Cybersecurity is like a game of whack-a-mole. As soon as the good guys put a stop to one type of attack, another pops up.
Usernames and passwords were once good enough to keep an account secure. But before long, cybercriminals figured out how to get around this.
Often they'll use "brute force attacks", bombarding a user's account with various password and login combinations in a bid to guess the correct one.
To deal with such attacks, a second layer of security was added in an approach known as two-factor authentication, or 2FA. It's widespread now, but does 2FA also leave room for loopholes cybercriminals can exploit?
2FA via text message
There are various types of 2FA. The most common method is to be sent a single-use code as an SMS message to your phone, which you then enter following a prompt from the website or service you're trying to access.
Most of us are familiar with this method as it's favored by major social media platforms. However, while it may seem safe enough, it isn't necessarily.
Hackers have been known to trick mobile phone carriers (such as Telstra or Optus) into transferring a victim's phone number to their own phone.
Pretending to be the intended victim, the hacker contacts the carrier with a story about losing their phone, requesting a new SIM with the victim's number to be sent to them. Any authentication code sent to that number then goes directly to the hacker, granting them access to the victim's accounts.
And while carriers' verification processes for SIM requests are improving, a competent trickster can talk their way around them.
The authenticator method is more secure than 2FA via text message. It works on a principle known as TOTP, or "time-based one-time password."
TOTP is more secure than SMS because a code is generated on your device rather than being sent across the network, where it might be intercepted.
The authenticator method uses apps such as Google Authenticator, LastPass, 1Password, Microsoft Authenticator, Authy and Yubico.
However, while it's safer than 2FA via SMS, there have been reports of hackers stealing authentication codes from Android smartphones. They do this by tricking the user into installing malware (software designed to cause harm) that copies and sends the codes to the hacker.
The Android operating system is easier to hack than the iPhone iOS. Apple's iOS is proprietary, while Android is open-source, making it easier to install malware on.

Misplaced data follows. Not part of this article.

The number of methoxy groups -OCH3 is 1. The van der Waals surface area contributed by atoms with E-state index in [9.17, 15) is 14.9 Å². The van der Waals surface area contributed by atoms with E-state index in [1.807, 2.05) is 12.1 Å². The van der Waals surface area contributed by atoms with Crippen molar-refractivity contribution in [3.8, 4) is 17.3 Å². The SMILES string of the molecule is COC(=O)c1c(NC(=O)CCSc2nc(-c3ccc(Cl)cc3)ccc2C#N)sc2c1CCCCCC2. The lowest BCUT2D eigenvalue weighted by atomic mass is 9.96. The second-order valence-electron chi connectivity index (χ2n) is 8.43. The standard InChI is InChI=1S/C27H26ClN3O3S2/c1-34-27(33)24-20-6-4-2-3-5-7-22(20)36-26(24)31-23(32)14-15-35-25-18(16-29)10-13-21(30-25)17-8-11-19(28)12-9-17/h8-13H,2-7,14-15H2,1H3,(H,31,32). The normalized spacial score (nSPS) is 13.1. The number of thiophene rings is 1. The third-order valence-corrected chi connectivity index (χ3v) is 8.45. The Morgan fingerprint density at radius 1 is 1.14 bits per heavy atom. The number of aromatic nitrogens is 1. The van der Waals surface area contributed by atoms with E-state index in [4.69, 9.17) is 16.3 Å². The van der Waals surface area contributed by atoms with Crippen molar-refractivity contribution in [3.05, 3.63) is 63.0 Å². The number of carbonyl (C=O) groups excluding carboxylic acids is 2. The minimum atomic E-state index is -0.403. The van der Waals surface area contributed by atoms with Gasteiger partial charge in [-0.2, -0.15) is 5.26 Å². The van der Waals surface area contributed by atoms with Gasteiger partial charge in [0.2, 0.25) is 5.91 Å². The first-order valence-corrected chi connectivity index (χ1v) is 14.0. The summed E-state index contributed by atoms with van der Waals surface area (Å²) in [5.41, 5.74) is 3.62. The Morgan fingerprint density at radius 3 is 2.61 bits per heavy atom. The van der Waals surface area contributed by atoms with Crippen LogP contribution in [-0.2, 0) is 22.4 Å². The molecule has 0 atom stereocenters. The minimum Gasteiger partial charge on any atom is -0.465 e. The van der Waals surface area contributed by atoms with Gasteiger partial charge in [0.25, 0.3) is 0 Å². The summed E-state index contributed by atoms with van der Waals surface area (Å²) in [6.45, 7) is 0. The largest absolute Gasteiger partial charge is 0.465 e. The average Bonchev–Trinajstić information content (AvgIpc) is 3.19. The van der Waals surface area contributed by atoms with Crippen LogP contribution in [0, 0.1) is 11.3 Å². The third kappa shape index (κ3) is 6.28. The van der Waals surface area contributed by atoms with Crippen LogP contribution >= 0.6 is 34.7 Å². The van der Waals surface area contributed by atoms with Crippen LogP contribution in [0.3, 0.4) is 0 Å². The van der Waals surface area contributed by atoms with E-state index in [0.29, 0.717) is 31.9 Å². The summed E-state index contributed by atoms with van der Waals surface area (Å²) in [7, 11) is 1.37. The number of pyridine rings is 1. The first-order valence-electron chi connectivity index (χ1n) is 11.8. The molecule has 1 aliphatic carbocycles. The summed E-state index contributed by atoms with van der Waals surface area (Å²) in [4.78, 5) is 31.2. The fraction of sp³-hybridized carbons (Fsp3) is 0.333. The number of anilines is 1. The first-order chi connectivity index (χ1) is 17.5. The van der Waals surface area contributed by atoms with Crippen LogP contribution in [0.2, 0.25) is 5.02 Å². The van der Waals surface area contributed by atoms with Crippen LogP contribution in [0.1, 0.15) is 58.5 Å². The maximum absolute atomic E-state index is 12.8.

2FA using details unique to you
Biometric methods are another form of 2FA. These include fingerprint login, face recognition, retinal or iris scans, and voice recognition. Biometric identification is becoming popular for its ease of use.
Most smartphones today can be unlocked by placing a finger on the scanner or letting the camera scan your face—much quicker than entering a password or passcode.
However, biometric data can be hacked, too, either from the servers where they are stored or from the software that processes the data.
One case in point is last year's Biostar 2 data breach in which nearly 28 million biometric records were hacked. BioStar 2 is a security system that uses facial recognition and fingerprinting technology to help organizations secure access to buildings.
There can also be false negatives and false positives in biometric recognition. Dirt on the fingerprint reader or on the person's finger can lead to false negatives. Also, faces can sometimes be similar enough to fool facial recognition systems.
Another type of 2FA comes in the form of personal security questions such as "what city did your parents meet in?" or "what was your first pet's name?"
Only the most determined and resourceful hacker will be able to find answers to these questions. It's unlikely, but still possible, especially as more of us adopt public online profiles.
2FA remains best practice
Despite all of the above, the biggest vulnerability to being hacked is still the human factor. Successful hackers have a bewildering array of psychological tricks in their arsenal.
A cyber attack could come as a polite request, a scary warning, a message ostensibly from a friend or colleague, or an intriguing "clickbait" link in an email.
The best way to protect yourself from hackers is to develop a healthy amount of skepticism. If you carefully check websites and links before clicking through and also use 2FA, the chances of being hacked become vanishingly small.
The bottom line is that 2FA is effective at keeping your accounts safe. However, try to avoid the less secure SMS method when given the option.
Just as burglars in the real world focus on houses with poor security, hackers on the internet look for weaknesses.
And while any security measure can be overcome with enough effort, a hacker won't make that investment unless they stand to gain something of greater value.
Provided by The Conversation